• Proactivity: Use your buyer personas to get accurate customer data and use it to send informed messaging on the right channels at the right time;
  • Consistency: Use omnichannel marketing to ensure consistent messaging.

Working out what’s relevant to customers is a constant battle for brands, but it’s a must if they want to treat people as individuals, rather than taking a one-size-fits all approach.

Take time to know your customers

With communication preferences varying significantly among consumers, it is up to businesses to understand their customers and proactively react to their behaviour. 

To do this, they must take a personalised approach across a variety of different channels based on people’s preferences. Most importantly, this ‘personalisation’ shouldn’t just be limited to content – it should also determine the best channel, timing, tone of voice, and message for every interaction.

Brands need to know the key moments when their customers want, or are happy, to hear from them. With 31% of survey respondents saying they’re more likely to engage with businesses that understand their desires when it comes to goods and services, getting those customer personas right is vital.

Sending the right message on the right channel is also key to building human communications that matter. The same survey found that 31% of customers would be put off by being constantly contacted on a messaging platform by a brand and a similar number (34%) wouldn’t appreciate sales-driven messages coming via a smart home device.

Purchasing methods have changed

One reaction to the pandemic has been the increasing use of social commerce via digital apps, something we’ve recently blogged about. This also ties in with finding the right channel for communicating with your existing customers and with finding new ones.

This transition towards more digitally-led communications is expected to continue gaining momentum and brands should be looking at omnichannel strategies that incorporate all appropriate channels which are suitable for their preferred buyers.

Gen X (45-54-year-olds) and Xennials (35-44) are becoming increasingly comfortable with mobile-first communications, although email remains their preferred channel.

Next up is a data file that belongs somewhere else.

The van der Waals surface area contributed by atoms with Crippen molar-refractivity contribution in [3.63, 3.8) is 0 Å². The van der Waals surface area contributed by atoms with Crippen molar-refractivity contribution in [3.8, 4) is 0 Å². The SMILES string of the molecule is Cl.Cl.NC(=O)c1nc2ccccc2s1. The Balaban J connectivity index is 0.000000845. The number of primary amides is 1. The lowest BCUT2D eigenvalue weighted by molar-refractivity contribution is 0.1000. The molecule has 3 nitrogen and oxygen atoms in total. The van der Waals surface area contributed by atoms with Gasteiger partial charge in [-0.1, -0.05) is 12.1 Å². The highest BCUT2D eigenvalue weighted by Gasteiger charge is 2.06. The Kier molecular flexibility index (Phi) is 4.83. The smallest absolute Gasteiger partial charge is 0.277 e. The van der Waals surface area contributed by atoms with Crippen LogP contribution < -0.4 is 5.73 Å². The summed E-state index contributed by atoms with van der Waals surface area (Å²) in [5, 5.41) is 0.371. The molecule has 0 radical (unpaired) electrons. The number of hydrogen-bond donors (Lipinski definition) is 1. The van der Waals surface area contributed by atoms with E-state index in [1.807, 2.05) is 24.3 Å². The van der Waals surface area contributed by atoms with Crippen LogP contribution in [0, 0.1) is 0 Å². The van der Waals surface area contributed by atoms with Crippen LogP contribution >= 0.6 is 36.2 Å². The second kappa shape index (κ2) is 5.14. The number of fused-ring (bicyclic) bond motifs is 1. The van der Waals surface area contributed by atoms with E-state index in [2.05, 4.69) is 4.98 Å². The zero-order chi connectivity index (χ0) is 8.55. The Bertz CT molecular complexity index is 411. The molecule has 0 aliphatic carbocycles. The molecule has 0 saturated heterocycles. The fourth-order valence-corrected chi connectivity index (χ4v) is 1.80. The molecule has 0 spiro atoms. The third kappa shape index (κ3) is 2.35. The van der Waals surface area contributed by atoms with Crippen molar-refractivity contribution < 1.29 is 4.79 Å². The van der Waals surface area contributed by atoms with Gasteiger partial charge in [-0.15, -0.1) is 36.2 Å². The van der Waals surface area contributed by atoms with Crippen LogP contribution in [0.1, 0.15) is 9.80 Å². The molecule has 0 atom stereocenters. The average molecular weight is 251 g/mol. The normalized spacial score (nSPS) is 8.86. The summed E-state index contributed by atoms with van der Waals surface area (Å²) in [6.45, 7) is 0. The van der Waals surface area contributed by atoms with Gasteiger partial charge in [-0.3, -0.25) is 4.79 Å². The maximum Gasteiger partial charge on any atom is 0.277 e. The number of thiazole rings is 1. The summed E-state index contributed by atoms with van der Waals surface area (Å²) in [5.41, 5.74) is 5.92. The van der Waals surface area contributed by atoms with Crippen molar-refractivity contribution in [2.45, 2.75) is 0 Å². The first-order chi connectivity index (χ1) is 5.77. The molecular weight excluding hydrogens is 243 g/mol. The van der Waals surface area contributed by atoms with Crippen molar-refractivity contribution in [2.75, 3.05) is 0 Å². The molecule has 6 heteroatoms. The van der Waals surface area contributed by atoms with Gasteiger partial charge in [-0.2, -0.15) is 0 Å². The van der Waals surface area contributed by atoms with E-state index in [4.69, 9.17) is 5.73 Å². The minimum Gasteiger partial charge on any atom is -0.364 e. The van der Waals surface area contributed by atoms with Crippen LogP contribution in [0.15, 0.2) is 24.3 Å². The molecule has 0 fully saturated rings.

But even within these generational descriptors there are outliers. One third of baby boomers preferred email, falling to one fifth of Gen Z. Eight percent of younger people preferred social media, versus just two percent of Generation X for example.

Brands shouldn’t assume that a “one size fits all” marketing strategy is the right way to build human communications with either the Millennials or Gen X brackets. Take the time to research what your customers want. 

Businesses fail to form meaningful, positive relationships with consumers when processes become tricky to navigate or when their data isn’t accurate. Companies that have taken the time to develop their own first-party data and use channels that are closest to their existing customers – like email – will be able to build better human communications.

In turn, this will drive longer term loyalty and engagement and can be used to track and improve marketing campaigns based on audience behaviour on the company’s website, social media platforms and email marketing campaigns.

Get started with Beacon

Start your human communications journey by having the best available data. At Beacon we’ve been champions of transparent marketing data since our foundation. 

With click fraud detection and mitigation across search and social, Beacon feeds other parts of the Martech stack with better quality data, to enable improved analytics, decision-making and results.

Get started with Beacon by taking advantage of a free traffic audit on your paid campaigns. All that’s required is a line of code to be added to your website or your client’s website and Beacon will detect non-human traffic over a 14-day period, absolutely free and without obligation.

For this digital agency client, Beacon detected bot activity on the campaigns at an average of 28% and this reduced to 16% bot activity just two weeks into using Beacon following the traffic audit. 

That’s 12% more humans engaging with their ads, resulting in an uplift in conversions and 25% increase in cost per visitor.